“There can be no disparity in marriage like unsuitability of mind and purpose.” is a quotation from David Copperfield. The quote is featured five times in the novel, four in Chapter 45 and again in Chapter 48.
‘It was the first unhappiness of my new life,’ said Annie. ‘It was the first occasion of every unhappy moment I have known. These moments have been more, of late, than I can count; but not—my generous husband!—not for the reason you suppose; for in my heart there is not a thought, a recollection, or a hope, that any power could separate from you!’
She raised her eyes, and clasped her hands, and looked as beautiful and true, I thought, as any Spirit. The Doctor looked on her, henceforth, as steadfastly as she on him.
‘Mama is blameless,’ she went on, ‘of having ever urged you for herself, and she is blameless in intention every way, I am sure,—but when I saw how many importunate claims were pressed upon you in my name; how you were traded on in my name; how generous you were, and how Mr. Wickfield, who had your welfare very much at heart, resented it; the first sense of my exposure to the mean suspicion that my tenderness was bought—and sold to you, of all men on earth—fell upon me like unmerited disgrace, in which I forced you to participate. I cannot tell you what it was—mama cannot imagine what it was—to have this dread and trouble always on my mind, yet know in my own soul that on my marriage-day I crowned the love and honour of my life!’
‘A specimen of the thanks one gets,’ cried Mrs. Markleham, in tears, ‘for taking care of one’s family! I wish I was a Turk!’
(‘I wish you were, with all my heart—and in your native country!’ said my aunt.)
‘It was at that time that mama was most solicitous about my Cousin Maldon. I had liked him’: she spoke softly, but without any hesitation: ‘very much. We had been little lovers once. If circumstances had not happened otherwise, I might have come to persuade myself that I really loved him, and might have married him, and been most wretched. There can be no disparity in marriage like unsuitability of mind and purpose.’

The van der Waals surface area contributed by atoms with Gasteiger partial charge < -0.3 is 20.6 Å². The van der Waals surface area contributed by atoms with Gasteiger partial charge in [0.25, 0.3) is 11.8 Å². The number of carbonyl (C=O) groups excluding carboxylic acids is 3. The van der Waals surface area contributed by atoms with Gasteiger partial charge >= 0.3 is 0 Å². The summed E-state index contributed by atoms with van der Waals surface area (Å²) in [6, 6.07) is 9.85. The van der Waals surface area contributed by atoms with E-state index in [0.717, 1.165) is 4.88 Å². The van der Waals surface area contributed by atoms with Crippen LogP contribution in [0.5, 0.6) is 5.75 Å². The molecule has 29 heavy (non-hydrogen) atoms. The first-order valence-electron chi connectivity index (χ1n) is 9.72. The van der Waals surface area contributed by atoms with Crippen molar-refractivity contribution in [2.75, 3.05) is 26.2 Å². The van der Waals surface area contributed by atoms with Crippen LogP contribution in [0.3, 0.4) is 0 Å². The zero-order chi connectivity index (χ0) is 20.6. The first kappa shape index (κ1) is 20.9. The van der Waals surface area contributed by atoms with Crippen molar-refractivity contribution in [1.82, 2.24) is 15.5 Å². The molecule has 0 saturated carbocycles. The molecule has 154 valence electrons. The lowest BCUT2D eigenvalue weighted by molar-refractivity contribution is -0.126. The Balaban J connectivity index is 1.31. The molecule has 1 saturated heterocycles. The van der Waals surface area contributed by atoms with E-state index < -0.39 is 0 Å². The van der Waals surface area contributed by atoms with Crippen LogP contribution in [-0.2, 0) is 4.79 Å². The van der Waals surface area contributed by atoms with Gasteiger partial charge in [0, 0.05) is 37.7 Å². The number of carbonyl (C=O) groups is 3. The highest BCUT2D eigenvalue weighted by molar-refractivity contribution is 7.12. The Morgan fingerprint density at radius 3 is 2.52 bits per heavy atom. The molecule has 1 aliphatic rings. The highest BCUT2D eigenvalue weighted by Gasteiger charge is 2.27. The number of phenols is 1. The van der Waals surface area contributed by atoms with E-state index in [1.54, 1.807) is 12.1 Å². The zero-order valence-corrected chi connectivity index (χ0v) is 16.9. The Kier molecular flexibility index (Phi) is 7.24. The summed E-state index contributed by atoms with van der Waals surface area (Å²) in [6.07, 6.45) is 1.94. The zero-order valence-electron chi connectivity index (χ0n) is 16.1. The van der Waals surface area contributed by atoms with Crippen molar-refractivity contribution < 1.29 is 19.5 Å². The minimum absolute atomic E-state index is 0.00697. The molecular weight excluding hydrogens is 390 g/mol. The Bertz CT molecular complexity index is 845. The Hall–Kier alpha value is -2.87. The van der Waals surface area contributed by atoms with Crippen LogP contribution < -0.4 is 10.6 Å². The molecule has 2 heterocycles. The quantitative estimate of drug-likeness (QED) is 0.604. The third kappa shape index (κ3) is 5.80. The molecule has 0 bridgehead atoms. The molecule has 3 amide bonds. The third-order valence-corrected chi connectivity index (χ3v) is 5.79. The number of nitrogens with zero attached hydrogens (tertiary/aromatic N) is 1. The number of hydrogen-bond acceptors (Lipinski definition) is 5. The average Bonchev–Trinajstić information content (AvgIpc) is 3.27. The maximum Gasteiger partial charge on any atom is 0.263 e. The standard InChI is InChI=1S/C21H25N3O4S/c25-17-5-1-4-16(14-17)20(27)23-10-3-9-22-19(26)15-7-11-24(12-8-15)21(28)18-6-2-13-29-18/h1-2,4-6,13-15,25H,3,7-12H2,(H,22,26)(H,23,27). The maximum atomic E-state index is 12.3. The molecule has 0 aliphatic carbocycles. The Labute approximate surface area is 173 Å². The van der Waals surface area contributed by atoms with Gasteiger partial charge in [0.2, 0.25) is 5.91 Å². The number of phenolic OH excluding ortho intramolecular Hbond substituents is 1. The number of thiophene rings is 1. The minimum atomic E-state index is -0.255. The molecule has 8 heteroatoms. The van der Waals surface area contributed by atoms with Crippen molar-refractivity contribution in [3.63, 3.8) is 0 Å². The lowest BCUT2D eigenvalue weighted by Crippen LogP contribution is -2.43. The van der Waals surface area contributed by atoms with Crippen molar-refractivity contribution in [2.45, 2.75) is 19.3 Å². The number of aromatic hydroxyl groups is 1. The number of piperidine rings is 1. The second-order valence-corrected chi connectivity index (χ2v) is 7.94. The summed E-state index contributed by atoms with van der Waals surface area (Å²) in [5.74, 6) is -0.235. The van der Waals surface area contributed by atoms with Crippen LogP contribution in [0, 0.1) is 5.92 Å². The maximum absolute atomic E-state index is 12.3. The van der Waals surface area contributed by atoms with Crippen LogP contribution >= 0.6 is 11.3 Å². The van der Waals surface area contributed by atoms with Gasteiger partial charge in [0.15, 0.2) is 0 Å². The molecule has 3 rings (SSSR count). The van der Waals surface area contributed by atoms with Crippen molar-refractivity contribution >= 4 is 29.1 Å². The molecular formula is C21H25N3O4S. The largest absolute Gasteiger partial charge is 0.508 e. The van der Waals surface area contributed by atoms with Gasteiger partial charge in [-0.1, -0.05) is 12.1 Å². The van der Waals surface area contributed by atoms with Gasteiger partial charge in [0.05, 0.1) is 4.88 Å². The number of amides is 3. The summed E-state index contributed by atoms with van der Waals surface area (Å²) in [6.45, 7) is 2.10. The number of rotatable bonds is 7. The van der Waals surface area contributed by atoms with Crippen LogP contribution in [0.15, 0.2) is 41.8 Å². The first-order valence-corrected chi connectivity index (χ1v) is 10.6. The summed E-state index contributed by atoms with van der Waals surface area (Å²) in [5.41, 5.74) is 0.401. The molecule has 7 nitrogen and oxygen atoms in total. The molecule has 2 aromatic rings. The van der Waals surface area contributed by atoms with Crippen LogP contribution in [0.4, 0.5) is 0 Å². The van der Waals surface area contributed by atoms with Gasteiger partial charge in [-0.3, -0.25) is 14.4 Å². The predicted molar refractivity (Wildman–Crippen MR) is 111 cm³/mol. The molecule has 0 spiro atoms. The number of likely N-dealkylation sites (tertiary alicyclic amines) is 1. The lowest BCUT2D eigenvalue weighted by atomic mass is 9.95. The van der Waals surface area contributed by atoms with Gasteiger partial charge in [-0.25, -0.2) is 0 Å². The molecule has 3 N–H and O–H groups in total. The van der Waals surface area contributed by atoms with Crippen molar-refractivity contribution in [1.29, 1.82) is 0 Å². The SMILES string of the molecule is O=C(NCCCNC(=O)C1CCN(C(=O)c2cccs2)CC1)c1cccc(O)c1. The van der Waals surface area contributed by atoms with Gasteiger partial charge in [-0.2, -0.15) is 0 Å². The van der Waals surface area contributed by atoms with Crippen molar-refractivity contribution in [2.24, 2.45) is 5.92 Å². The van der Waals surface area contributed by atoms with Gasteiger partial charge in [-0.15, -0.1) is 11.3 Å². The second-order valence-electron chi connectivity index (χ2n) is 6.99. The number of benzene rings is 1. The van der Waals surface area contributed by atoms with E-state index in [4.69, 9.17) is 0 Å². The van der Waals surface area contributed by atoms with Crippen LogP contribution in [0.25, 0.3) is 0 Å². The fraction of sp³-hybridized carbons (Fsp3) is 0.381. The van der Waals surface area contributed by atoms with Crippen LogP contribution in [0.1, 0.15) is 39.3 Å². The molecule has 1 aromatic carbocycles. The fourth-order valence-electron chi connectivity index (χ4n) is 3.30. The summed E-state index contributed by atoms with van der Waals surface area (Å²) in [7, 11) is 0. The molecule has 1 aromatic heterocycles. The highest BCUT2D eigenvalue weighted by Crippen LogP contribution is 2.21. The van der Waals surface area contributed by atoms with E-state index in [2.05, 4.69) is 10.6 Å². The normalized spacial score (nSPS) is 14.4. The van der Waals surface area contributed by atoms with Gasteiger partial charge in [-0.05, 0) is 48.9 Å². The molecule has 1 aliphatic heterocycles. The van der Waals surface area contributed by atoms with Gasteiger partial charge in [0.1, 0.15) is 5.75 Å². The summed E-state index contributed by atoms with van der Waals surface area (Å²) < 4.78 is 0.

I pondered on those words, even while I was studiously attending to what followed, as if they had some particular interest, or some strange application that I could not divine. ‘There can be no disparity in marriage like unsuitability of mind and purpose’—’no disparity in marriage like unsuitability of mind and purpose.’
‘There is nothing,’ said Annie, ‘that we have in common. I have long found that there is nothing. If I were thankful to my husband for no more, instead of for so much, I should be thankful to him for having saved me from the first mistaken impulse of my undisciplined heart.’
She stood quite still, before the Doctor, and spoke with an earnestness that thrilled me. Yet her voice was just as quiet as before.
At the end of Chapter 45, David reflects on the quote:
I was thinking of all that had been said. My mind was still running on some of the expressions used. ‘There can be no disparity in marriage like unsuitability of mind and purpose.’ ‘The first mistaken impulse of an undisciplined heart.’ ‘My love was founded on a rock.’ But we were at home; and the trodden leaves were lying under-foot, and the autumn wind was blowing.
I always loved her. What I am describing, slumbered, and half awoke, and slept again, in the innermost recesses of my mind. There was no evidence of it in me; I know of no influence it had in anything I said or did. I bore the weight of all our little cares, and all my projects; Dora held the pens; and we both felt that our shares were adjusted as the case required. She was truly fond of me, and proud of me; and when Agnes wrote a few earnest words in her letters to Dora, of the pride and interest with which my old friends heard of my growing reputation, and read my book as if they heard me speaking its contents, Dora read them out to me with tears of joy in her bright eyes, and said I was a dear old clever, famous boy.
‘The first mistaken impulse of an undisciplined heart.’ Those words of Mrs. Strong’s were constantly recurring to me, at this time; were almost always present to my mind. I awoke with them, often, in the night; I remember to have even read them, in dreams, inscribed upon the walls of houses. For I knew, now, that my own heart was undisciplined when it first loved Dora; and that if it had been disciplined, it never could have felt, when we were married, what it had felt in its secret experience.
‘There can be no disparity in marriage, like unsuitability of mind and purpose.’ Those words I remembered too. I had endeavoured to adapt Dora to myself, and found it impracticable. It remained for me to adapt myself to Dora; to share with her what I could, and be happy; to bear on my own shoulders what I must, and be happy still. This was the discipline to which I tried to bring my heart, when I began to think. It made my second year much happier than my first; and, what was better still, made Dora’s life all sunshine.
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